Frequently used in workers’ compensation claims and personal injury lawsuits, a Medicare set-aside (MSA) can be used to pay part of your future required medical bills. However, the laws surrounding its use can be complicated. You may not be sure if you qualify for an MSA, how to put one in place, or how to use the funds in one.
Work with a skilled Durham workers’ compensation lawyer and get the guidance you need in your specific situation.
What is a Medicare set-aside?
Generally, a Medicare set-aside (MSA) is used to funnel a portion of an insurance settlement or lawsuit award into a fund to reimburse the government for Medicare payments you receive or expect to need. Medicare is intended as a secondary payer for your expenses, and whoever is paying your settlement is the primary payer.
You may already receive Medicare payments through Social Security Disability Insurance (SSDI) benefits. These can cover your bills while you wait for compensation. If you are involved in a personal injury lawsuit, the settlement can take months to negotiate while you receive Medicare benefits. In this case, the MSA is designed to pay the government back for the payments you received while waiting for your compensation from the lawsuit.
In situations where you are seeking benefits from a workers’ compensation claim, you and your attorney can include a Workers’ Compensation Medicare Set-Aside Arrangement (WCMSA). This arrangement is a financial agreement to pay your future medical treatment resulting from the injury, illness, or disease covered by your workers’ comp claim. With a WCMSA, you must use the funds set aside before Medicare will provide any benefits.
Why you may want to use an MSA
Taking a personal injury case to court is time-consuming and expensive. Many defendants will negotiate an out-of-court settlement rather than go to trial and risk a larger loss. This can work to your advantage as a plaintiff, but the catch is that you must be sure your settlement will cover all your potential costs. Otherwise, you could be left with a financial crisis.
Once you accept a settlement, there is no going back for more. This is when you need to ensure all your past, present, and future damages are included. In the case of a Medicare set-aside, a special company will evaluate your current injuries and expected care, then they will issue a recommendation for how much to put aside for future treatment. Medicare will approve the amount and place the funds in your MSA as a lump sum or a structured settlement annuity.
The goal of an MSA is to pay for your treatment and care before relying on Medicare insurance and to prevent you from running out of settlement funds to pay your ongoing expenses. When you do not know the exact cost of your future treatment needs, you can depend on the MSA to supply money for those expenses before turning to the government.
Medicare set-aside requirements
To be eligible for an MSA, you must meet certain requirements:
- As an injured worker, you must qualify for Medicare health insurance. Generally, you must be 65 or older, but if you are disabled, you can receive payments.
- You must settle compensation for your future medical care with a lump sum payment.
In both personal injury lawsuits and workers’ compensation claims, money to cover all future medical costs related to your injury can go into your MSA.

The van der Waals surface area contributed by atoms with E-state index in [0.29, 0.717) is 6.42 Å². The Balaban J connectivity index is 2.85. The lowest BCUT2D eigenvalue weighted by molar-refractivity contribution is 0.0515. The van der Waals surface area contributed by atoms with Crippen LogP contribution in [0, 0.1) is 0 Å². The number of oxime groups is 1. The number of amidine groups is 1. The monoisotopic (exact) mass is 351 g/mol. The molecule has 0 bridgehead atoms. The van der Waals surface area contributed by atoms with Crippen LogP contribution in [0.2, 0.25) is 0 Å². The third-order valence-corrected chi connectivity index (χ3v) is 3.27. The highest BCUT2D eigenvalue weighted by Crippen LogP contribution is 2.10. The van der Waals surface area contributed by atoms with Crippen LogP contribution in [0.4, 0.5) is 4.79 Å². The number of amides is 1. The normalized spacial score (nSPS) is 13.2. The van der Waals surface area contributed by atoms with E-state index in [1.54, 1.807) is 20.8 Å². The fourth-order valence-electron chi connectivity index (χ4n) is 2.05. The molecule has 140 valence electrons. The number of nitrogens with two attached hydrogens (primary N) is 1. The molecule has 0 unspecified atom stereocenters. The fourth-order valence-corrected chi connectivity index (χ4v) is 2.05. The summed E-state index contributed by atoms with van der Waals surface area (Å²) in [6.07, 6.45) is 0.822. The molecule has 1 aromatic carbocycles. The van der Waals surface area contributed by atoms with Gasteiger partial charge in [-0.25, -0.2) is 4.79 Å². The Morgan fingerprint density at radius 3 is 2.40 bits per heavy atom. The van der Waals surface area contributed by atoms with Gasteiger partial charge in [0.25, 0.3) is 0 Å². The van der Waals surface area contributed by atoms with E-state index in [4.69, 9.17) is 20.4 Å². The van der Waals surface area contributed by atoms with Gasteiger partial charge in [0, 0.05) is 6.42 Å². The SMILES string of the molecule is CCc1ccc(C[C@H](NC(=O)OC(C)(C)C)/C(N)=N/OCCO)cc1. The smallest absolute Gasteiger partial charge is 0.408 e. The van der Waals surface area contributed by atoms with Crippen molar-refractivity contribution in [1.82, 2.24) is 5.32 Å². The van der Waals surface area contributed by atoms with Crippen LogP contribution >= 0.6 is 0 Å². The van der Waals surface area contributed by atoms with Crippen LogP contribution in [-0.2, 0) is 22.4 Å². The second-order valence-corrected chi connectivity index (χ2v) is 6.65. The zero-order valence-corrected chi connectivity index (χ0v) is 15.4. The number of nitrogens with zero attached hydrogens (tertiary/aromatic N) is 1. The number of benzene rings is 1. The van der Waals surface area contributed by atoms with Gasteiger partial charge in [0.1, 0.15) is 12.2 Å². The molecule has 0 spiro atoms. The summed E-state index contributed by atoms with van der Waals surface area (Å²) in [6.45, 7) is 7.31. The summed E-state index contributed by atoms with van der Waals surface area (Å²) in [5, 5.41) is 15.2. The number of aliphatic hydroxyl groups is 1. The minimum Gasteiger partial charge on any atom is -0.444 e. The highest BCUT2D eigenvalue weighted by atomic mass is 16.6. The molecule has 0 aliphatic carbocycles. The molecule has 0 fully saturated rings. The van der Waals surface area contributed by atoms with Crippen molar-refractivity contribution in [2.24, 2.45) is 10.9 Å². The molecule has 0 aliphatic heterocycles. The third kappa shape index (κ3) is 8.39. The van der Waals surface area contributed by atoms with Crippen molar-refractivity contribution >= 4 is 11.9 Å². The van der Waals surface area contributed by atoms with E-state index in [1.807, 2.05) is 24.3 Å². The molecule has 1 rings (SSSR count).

In both situations, the funds can only be used to cover expenses related to the injury or illness you sustained in your work-related incident or from someone else’s negligence in your personal injury suit. Your other losses in a personal injury case, such as property damage or pain and suffering, should be paid separately.
How an MSA receives funding and pays out to you
Funds for an MSA must be placed in a separate, interest-bearing bank account. You will need to keep copies of all your bills and receipts to document your requests for payments. You will also be required to report all your expenses paid through the MSA to the Centers for Medicare & Medicaid Services (CMS) every year.
In the event your MSA funds run out, you will also report this to the CMS. Since the funds can only be used to pay for expenses related to your original injury that Medicare would cover, you must be sure you have settled for enough funding to cover your potential needs. If you use the money to pay for anything other than Medicare-covered costs, you risk losing temporary access to the MSA until an administrator can review your case.
Calculating an MSA
Depending on the company administering your workers’ compensation claim, you may be required to set up a WCMSA. While an MSA is not required in a personal injury lawsuit, it is valuable to ensure you can receive Medicare payments as a backup in case your settlement does not meet your future needs.
Ideally, you will calculate a fair and appropriate settlement amount to avoid this. Your lawyer can help you create the estimate by determining your life expectancy and how much you will need to cover your medical expenses related to your injury or illness. Once you have an amount that all parties agree to, you can initiate the MSA.
Get help from trusted legal advocates to set up your MSA
Whether you need a personal injury attorney or a Durham workers’ compensation lawyer, the team at Johnson & Groninger PLLC can assist you in understanding all your options for compensation in these types of claims. We manage the stressful and confusing details around litigation, insurance, and workers’ compensation for you, so you can focus on getting better.
We understand and handle every type of personal injury and workers’ comp case. Our record of verdicts and injury settlements speaks for itself. Our firm is built on a passion for justice, backed up by hard work and tenacious representation. Schedule a free consultation to speak with an attorney and learn more today. Call us at (919) 240-4054 or use our convenient online form.